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A recent NSW Ministry of Health investigation into the risk to humans of tuberculosis (TB) from animals at Taronga Zoo has found there is no risk to visitors and there are no cases of tuberculosis among zoo staff.

The investigation followed the Zoo’s diagnosis of TB in an elephant in 2010 and a chimpanzee in 2011.

Health experts found that any potential risk of exposure to tuberculosis had been limited to those staff who worked in close proximity to the infectious elephant and the risk to other staff and visitors to the zoo was negligible.

Currently, there are no animals or people identified with active tuberculosis disease at the Zoo, and visitors are not at risk of infection.

Over 200 animals at the Zoo have been tested and none were found to have active TB.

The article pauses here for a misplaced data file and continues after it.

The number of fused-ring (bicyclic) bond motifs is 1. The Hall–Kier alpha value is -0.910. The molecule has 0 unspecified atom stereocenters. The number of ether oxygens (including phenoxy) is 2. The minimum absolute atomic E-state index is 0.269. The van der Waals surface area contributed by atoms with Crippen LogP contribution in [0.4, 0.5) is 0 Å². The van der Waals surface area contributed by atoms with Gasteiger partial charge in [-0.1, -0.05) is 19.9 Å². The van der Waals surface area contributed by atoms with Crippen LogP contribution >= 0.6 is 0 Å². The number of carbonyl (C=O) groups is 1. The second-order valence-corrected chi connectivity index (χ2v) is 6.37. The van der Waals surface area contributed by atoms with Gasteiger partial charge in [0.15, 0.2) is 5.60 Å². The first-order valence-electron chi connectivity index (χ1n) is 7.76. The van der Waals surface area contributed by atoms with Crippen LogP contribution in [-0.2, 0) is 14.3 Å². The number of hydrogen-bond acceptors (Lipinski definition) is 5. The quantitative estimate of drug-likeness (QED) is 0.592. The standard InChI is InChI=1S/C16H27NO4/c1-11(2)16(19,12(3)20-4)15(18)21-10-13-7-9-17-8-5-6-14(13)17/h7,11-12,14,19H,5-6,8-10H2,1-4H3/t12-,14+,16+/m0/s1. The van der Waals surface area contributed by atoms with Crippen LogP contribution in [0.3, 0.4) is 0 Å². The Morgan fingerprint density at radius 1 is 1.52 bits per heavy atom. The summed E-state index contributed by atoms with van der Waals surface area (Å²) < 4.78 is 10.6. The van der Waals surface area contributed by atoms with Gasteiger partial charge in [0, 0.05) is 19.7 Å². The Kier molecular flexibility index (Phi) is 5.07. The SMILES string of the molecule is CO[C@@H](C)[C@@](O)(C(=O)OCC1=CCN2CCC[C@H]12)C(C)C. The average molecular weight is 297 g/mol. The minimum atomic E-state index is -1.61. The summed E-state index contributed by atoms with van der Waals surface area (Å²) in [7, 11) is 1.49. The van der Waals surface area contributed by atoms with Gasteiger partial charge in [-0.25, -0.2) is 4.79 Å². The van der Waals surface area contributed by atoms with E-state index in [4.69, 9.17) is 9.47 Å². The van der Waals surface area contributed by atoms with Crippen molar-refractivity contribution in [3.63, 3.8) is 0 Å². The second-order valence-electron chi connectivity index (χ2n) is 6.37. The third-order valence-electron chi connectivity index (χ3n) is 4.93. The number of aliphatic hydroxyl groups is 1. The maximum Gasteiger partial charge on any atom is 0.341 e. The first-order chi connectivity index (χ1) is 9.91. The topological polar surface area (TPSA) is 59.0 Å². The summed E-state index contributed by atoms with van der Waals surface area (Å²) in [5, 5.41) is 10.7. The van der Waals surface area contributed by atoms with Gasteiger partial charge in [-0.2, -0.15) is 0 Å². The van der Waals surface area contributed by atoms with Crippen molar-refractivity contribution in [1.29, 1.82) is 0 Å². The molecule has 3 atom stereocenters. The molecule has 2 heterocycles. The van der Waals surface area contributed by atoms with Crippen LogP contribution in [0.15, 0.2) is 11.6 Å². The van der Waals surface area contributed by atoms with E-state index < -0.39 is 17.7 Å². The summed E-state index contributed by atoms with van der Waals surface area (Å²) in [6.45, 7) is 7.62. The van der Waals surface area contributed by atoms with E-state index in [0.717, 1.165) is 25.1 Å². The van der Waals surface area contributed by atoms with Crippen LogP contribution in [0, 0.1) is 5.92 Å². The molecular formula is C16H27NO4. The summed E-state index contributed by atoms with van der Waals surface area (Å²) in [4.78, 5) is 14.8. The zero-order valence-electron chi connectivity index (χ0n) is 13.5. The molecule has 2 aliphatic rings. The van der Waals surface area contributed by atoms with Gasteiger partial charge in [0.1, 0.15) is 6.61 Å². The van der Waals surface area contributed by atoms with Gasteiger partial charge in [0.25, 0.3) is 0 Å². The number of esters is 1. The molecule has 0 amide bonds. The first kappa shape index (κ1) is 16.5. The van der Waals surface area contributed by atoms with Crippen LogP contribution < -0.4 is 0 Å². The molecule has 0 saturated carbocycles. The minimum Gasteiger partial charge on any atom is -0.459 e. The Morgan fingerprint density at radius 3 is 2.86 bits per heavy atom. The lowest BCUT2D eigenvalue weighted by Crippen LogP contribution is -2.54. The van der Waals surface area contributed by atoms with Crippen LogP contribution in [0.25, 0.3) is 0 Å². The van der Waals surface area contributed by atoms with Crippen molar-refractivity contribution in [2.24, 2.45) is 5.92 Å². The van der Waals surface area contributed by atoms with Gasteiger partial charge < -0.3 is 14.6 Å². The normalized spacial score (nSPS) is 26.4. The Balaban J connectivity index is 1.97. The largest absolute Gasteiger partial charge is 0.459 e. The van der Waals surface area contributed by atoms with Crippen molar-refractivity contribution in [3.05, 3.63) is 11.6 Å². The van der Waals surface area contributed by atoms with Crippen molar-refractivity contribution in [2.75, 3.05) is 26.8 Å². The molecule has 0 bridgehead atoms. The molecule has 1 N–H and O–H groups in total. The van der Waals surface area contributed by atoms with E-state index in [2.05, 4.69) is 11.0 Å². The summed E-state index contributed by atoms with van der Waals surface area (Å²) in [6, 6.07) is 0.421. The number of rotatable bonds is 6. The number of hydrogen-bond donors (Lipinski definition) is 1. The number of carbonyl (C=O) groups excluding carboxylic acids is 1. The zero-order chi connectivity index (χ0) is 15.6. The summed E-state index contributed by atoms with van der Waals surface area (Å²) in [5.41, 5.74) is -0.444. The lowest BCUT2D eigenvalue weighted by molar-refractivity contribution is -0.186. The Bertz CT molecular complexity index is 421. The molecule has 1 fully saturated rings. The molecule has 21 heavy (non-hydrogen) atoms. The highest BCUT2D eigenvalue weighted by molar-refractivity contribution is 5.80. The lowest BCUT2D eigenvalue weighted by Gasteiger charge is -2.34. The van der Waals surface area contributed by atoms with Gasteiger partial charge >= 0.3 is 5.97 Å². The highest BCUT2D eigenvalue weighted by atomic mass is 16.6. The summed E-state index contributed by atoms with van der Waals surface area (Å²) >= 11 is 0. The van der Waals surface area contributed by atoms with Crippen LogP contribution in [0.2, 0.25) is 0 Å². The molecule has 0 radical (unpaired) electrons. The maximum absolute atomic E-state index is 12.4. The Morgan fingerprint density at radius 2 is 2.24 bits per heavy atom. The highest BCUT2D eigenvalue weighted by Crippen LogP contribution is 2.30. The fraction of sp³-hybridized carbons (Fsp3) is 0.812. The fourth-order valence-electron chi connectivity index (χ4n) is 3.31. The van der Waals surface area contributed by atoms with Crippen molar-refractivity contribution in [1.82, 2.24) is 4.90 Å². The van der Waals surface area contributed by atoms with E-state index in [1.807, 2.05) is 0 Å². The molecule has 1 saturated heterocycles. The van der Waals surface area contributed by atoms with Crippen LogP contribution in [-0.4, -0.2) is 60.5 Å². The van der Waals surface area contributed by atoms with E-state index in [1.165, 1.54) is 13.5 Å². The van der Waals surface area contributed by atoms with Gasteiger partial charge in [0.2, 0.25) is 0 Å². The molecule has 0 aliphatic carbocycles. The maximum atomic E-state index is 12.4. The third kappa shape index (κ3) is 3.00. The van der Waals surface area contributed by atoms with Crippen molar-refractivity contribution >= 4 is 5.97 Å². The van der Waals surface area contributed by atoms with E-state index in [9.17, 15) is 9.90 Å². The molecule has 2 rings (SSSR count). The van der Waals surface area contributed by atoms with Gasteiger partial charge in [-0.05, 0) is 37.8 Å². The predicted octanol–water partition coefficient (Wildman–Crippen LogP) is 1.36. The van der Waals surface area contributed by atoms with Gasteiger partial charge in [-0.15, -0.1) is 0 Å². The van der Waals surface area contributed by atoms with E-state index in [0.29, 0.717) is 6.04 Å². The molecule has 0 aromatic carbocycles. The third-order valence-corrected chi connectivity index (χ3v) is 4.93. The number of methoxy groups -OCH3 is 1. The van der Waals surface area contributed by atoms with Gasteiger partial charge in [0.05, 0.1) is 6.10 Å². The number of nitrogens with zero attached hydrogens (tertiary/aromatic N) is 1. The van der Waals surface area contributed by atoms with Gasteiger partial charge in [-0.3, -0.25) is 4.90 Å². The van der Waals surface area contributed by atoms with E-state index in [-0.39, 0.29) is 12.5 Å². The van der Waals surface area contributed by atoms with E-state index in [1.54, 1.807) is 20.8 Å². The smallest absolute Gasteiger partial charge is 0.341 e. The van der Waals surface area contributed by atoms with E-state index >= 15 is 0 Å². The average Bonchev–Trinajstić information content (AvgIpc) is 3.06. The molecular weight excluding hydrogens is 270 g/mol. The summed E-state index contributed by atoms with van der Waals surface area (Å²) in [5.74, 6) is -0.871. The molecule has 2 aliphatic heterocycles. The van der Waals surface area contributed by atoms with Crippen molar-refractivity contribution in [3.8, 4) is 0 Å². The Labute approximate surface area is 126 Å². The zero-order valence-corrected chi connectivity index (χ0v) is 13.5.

The elephant has completed a 12 month course of treatment and is being monitored to ensure she is cured.

After the euthanasia last year of the chimpanzee diagnosed with the disease, Taronga veterinarians took the precaution of placing all the other chimpanzees on treatment. Further testing earlier this year found this precaution was no longer necessary.

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